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Cortisol as a predictor of psychological therapy response in depressive disorders: systematic review and meta-analysis


Fischer, Susanne; Strawbridge, Rebecca; Vives, Andres Herane; Cleare, Anthony J (2017). Cortisol as a predictor of psychological therapy response in depressive disorders: systematic review and meta-analysis. British Journal of Psychiatry, 210(2):105-109.

Abstract

BACKGROUND: Many patients with depressive disorders demonstrate resistance to psychological therapy. A frequent finding is hypothalamic-pituitary-adrenal (HPA) axis alterations. As cortisol is known to modulate cognitive processes, those patients may be less likely to profit from psychological therapy.

AIMS: To conduct a systematic review and meta-analysis on cortisol as a predictor of psychological therapy response.

METHOD: The Cochrane Library, EMBASE, MEDLINE and PsycINFO databases were searched. Records were included if they looked at patients with any depressive disorder engaging in psychological therapy, with a pre-treatment cortisol and a post-treatment symptom measure.

RESULTS: Eight articles satisfied our selection criteria. The higher the cortisol levels before starting psychological therapy, the more symptoms patients with depression experienced at the end of treatment and/or the smaller their symptom change.

CONCLUSIONS: Our findings suggest that patients with depression with elevated HPA functioning are less responsive to psychological therapy.

Abstract

BACKGROUND: Many patients with depressive disorders demonstrate resistance to psychological therapy. A frequent finding is hypothalamic-pituitary-adrenal (HPA) axis alterations. As cortisol is known to modulate cognitive processes, those patients may be less likely to profit from psychological therapy.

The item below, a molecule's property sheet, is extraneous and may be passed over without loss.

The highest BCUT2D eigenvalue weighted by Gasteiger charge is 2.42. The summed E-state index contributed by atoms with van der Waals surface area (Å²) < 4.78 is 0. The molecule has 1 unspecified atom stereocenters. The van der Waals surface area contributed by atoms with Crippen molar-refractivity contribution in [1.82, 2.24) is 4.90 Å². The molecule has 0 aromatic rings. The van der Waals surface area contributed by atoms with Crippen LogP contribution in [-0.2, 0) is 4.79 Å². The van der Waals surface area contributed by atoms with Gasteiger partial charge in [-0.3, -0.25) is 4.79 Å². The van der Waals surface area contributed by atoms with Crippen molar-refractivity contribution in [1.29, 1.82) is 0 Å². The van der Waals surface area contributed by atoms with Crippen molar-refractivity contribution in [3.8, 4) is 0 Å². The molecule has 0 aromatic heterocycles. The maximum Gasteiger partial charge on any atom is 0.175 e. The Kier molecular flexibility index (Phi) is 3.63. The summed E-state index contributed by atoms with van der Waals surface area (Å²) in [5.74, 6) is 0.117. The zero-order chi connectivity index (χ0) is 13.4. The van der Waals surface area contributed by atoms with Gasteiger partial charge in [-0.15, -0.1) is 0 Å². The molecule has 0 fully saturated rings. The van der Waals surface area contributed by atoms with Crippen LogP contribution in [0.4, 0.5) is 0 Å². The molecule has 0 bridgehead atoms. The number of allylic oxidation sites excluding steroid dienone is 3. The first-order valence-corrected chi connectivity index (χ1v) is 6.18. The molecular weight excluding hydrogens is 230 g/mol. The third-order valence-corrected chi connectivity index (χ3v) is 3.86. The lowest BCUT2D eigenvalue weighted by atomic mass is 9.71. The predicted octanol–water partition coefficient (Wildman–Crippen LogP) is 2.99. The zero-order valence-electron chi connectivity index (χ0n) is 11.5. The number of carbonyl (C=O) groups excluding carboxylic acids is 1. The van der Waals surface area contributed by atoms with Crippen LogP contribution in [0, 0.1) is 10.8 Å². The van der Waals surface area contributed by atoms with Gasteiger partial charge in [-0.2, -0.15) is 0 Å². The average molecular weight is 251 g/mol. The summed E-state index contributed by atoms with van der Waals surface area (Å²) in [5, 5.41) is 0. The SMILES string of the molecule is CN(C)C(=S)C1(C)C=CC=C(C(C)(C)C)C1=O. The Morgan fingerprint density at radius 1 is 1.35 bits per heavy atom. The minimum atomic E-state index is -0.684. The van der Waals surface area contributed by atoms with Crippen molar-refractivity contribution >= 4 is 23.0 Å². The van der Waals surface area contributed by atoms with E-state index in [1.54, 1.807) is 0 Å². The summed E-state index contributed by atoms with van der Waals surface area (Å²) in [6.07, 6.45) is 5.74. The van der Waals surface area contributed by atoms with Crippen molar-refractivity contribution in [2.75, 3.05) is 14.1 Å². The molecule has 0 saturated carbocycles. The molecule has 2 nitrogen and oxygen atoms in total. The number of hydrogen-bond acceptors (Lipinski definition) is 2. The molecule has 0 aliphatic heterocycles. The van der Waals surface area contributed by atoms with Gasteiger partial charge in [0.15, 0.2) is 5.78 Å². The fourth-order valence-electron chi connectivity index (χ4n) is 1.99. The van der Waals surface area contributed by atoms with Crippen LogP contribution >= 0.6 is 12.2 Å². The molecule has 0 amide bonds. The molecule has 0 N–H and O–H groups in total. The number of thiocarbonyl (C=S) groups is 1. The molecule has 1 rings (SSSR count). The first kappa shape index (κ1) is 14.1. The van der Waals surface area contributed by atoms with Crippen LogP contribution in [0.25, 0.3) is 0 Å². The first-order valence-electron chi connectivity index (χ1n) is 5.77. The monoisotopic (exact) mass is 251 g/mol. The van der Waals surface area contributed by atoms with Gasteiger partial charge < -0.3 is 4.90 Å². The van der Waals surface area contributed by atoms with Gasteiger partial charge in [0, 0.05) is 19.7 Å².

AIMS: To conduct a systematic review and meta-analysis on cortisol as a predictor of psychological therapy response.

METHOD: The Cochrane Library, EMBASE, MEDLINE and PsycINFO databases were searched. Records were included if they looked at patients with any depressive disorder engaging in psychological therapy, with a pre-treatment cortisol and a post-treatment symptom measure.

RESULTS: Eight articles satisfied our selection criteria. The higher the cortisol levels before starting psychological therapy, the more symptoms patients with depression experienced at the end of treatment and/or the smaller their symptom change.

CONCLUSIONS: Our findings suggest that patients with depression with elevated HPA functioning are less responsive to psychological therapy.

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Additional indexing

Item Type:Journal Article, refereed, original work
Communities & Collections:06 Faculty of Arts > Institute of Psychology
Dewey Decimal Classification:150 Psychology
Language:English
Date:February 2017
Deposited On:22 Nov 2017 15:21
Last Modified:19 Feb 2018 09:19
Publisher:Royal College of Psychiatrists
ISSN:0007-1250
OA Status:Closed
Free access at:Publisher DOI. An embargo period may apply.
Publisher DOI:https://doi.org/10.1192/bjp.bp.115.180653
PubMed ID:27908897

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